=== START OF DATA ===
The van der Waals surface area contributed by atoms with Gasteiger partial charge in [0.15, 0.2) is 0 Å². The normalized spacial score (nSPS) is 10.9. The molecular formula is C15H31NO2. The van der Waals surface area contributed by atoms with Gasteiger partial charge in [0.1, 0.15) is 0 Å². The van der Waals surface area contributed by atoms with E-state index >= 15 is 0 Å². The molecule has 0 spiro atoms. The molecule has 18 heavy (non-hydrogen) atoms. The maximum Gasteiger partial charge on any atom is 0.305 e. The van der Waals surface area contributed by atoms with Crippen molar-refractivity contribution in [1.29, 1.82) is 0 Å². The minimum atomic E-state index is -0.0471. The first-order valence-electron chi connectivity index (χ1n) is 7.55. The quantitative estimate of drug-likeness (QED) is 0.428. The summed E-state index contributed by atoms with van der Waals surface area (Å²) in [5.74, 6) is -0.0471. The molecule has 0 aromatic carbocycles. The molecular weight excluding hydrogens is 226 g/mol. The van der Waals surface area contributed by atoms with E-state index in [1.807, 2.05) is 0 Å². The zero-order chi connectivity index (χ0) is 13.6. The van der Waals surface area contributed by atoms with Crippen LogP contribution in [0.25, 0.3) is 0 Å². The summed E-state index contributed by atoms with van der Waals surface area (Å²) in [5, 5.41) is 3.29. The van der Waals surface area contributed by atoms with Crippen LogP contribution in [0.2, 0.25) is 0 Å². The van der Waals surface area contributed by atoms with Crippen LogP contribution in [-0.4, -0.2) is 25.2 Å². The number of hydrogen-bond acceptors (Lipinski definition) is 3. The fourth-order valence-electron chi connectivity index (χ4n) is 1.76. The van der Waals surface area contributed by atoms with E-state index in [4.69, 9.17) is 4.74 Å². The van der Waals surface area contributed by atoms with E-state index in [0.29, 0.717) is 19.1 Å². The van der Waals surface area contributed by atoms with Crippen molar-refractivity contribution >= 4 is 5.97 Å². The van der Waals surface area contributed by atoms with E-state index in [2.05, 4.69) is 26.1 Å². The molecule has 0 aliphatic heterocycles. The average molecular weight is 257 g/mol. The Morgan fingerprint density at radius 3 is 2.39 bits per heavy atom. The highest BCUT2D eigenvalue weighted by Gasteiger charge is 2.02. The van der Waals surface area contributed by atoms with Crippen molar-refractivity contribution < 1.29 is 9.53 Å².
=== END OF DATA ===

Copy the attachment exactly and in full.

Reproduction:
The van der Waals surface area contributed by atoms with Gasteiger partial charge in [0.15, 0.2) is 0 Å². The normalized spacial score (nSPS) is 10.9. The molecular formula is C15H31NO2. The van der Waals surface area contributed by atoms with Gasteiger partial charge in [0.1, 0.15) is 0 Å². The van der Waals surface area contributed by atoms with E-state index >= 15 is 0 Å². The molecule has 0 spiro atoms. The molecule has 18 heavy (non-hydrogen) atoms. The maximum Gasteiger partial charge on any atom is 0.305 e. The van der Waals surface area contributed by atoms with Crippen molar-refractivity contribution in [1.29, 1.82) is 0 Å². The minimum atomic E-state index is -0.0471. The first-order valence-electron chi connectivity index (χ1n) is 7.55. The quantitative estimate of drug-likeness (QED) is 0.428. The summed E-state index contributed by atoms with van der Waals surface area (Å²) in [5.74, 6) is -0.0471. The molecule has 0 aromatic carbocycles. The molecular weight excluding hydrogens is 226 g/mol. The van der Waals surface area contributed by atoms with E-state index in [1.807, 2.05) is 0 Å². The zero-order chi connectivity index (χ0) is 13.6. The van der Waals surface area contributed by atoms with Crippen LogP contribution in [0.25, 0.3) is 0 Å². The summed E-state index contributed by atoms with van der Waals surface area (Å²) in [5, 5.41) is 3.29. The van der Waals surface area contributed by atoms with Crippen LogP contribution in [0.2, 0.25) is 0 Å². The van der Waals surface area contributed by atoms with Crippen LogP contribution in [-0.4, -0.2) is 25.2 Å². The number of hydrogen-bond acceptors (Lipinski definition) is 3. The fourth-order valence-electron chi connectivity index (χ4n) is 1.76. The van der Waals surface area contributed by atoms with E-state index in [4.69, 9.17) is 4.74 Å². The van der Waals surface area contributed by atoms with E-state index in [0.29, 0.717) is 19.1 Å². The van der Waals surface area contributed by atoms with Crippen molar-refractivity contribution >= 4 is 5.97 Å². The van der Waals surface area contributed by atoms with E-state index in [2.05, 4.69) is 26.1 Å². The molecule has 0 aliphatic heterocycles. The average molecular weight is 257 g/mol. The Morgan fingerprint density at radius 3 is 2.39 bits per heavy atom. The highest BCUT2D eigenvalue weighted by Gasteiger charge is 2.02. The van der Waals surface area contributed by atoms with Crippen molar-refractivity contribution < 1.29 is 9.53 Å².